A slideshow of scenes from the event is posted below. A PDF version of the brief history of Sitka’s food system also is posted below.

• A Story About Food In Sitka (opens as 13.5 MB PDF file, originally a much larger PowerPoint presentation)

This slideshow requires JavaScript.

Sitka Conservation Society, 4-H host summer bounty snack share at Sitka Public Library

The Alaska Way of Life 4-H Club (aka, Sitka Spruce Tips 4-H Club) and Sitka Conservation Society will host a summer harvest camp from 1-3 p.m. on Wednesday, July 11, at the Sitka Public Library.

The 4-H club members will be making kid-friendly snacks from ingredients collected from public lands or grown in Sitka soil. Participants will create a recipe booklet.

For more information, contact Claire Sanchez at 747-7509 or claire@sitkawild.org

Food policy/food systems expert and author Mark Winne coming to Sitka to research new book

Nationally recognized food policy/food systems expert and author Mark Winne will be in Sitka from July 6-13 to do research on a new book, tentatively called “Food Town, USA,” where he examines the local food systems of eight to 10 small communities around the country.

“I’ll be visiting what may be America’s best little food town for research,” Mark wrote about Sitka on his website.

As part of his stay in Sitka, Mark will visit the Sitka Farmers Market, the Sitka Kitch, Sitka Food Co-Op, and a variety of local food businesses in town. He also will be part of a free community discussion about food from 6-7:30 p.m. on Wednesday, July 11, at the Sitka Public Library. This event is co-hosted by the Sitka Local Foods Network and Sitka Food Co-Op and moderated by Doug Osborne.

Mark’s career in food policy and food systems spans 40 years. From 1979 to 2003, Mark was the executive director of the Hartford Food System, a Connecticut nonprofit food organization. He is the co-founder of the now-closed Community Food Security Coalition where he also worked as the food policy council program director from 2005-12. During his time with the Community Food Security Coalition, he did some work to help get the Alaska Food Policy Council up and running.

He was a Kellogg Foundation Food and Society Fellow, a Johns Hopkins School of Public Health Visiting Scholar, and a member of the U.S. Delegation to the 2000 Rome Conference on Food Security. As a writer on food issues, Mark’s work has appeared in the Washington Post, The Nation, Sierra, Orion, and Yes!, to name a few. He is the author of three books — Closing the Food Gap: Resetting the Table in the Land of PlentyFood Rebels, Guerrilla Gardeners, and Smart Cookin’ Mamas; and Stand Together or Starve Alone: Unity and Chaos in the U.S. Food System, which was released at the end of 2017. All three books are published by Beacon Press.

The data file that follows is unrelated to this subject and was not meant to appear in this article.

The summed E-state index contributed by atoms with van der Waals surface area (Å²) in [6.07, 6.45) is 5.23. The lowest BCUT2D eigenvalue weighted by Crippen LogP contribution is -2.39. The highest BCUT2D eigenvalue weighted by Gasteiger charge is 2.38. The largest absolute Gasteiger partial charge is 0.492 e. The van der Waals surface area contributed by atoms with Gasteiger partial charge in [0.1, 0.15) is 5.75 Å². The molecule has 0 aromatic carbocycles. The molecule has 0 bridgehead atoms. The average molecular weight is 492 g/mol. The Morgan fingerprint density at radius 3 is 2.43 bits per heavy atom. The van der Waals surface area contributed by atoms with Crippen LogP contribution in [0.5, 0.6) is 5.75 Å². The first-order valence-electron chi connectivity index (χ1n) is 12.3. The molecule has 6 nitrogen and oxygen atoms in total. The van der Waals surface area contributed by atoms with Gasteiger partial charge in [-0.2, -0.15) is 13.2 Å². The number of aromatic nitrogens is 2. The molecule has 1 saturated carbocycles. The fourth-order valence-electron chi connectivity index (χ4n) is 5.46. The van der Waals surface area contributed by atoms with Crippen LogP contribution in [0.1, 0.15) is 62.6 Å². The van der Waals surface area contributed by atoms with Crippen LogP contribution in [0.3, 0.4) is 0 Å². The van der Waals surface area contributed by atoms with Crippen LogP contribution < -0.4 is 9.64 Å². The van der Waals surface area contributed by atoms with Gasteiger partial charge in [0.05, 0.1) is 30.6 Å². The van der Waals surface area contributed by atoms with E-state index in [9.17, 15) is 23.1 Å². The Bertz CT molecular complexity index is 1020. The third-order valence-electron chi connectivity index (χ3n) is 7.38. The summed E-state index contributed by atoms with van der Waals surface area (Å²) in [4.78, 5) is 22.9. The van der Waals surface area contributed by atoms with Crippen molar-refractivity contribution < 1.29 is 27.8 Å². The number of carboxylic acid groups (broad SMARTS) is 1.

Through his own firm, Mark Winne Associates, Mark speaks, trains, and writes on topics related to community food systems, food policy, and food security. He also serves as senior advisor to the Center for a Livable Future at the Johns Hopkins University School of Public Health. He now lives in Santa Fe, N.M.

In an email he sent to various members of Sitka’s food community, Mark wrote:

“Food continues to become a larger but not fully acknowledged force in the lives of American communities. From health and nutrition, to food security, to economic development, to the simple need for a good quality of life, food can define a community’s identity as well as determine who benefits and who doesn’t. I am going to tell “stories” about eight to 10 small to mid-size cities and regions for whom a ‘food scene,’ a food consciousness, a sense of commitment to those who do not benefit from a growing prosperity, and an expanding number of local ‘food system’ stakeholders are on display if not actually working collaboratively. I want to know about the history of each community’s food evolution, what its key moments might have been, and who has played timely roles. The purpose of the story I’m telling about these places, which I am not claiming are exceptional, is to stress that food is a “bigger deal” than we think, and that if you take it seriously, food will not only lift up our quality of life, it will ensure that everyone can enjoy a better quality of life. I am selecting places that are not Berkeley, Boulder, or Brooklyn, but are understated and often overlooked.”

For more details about the community discussion about food on July 11, contact Charles Bingham at 623-7660 or charleswbingham3@gmail.com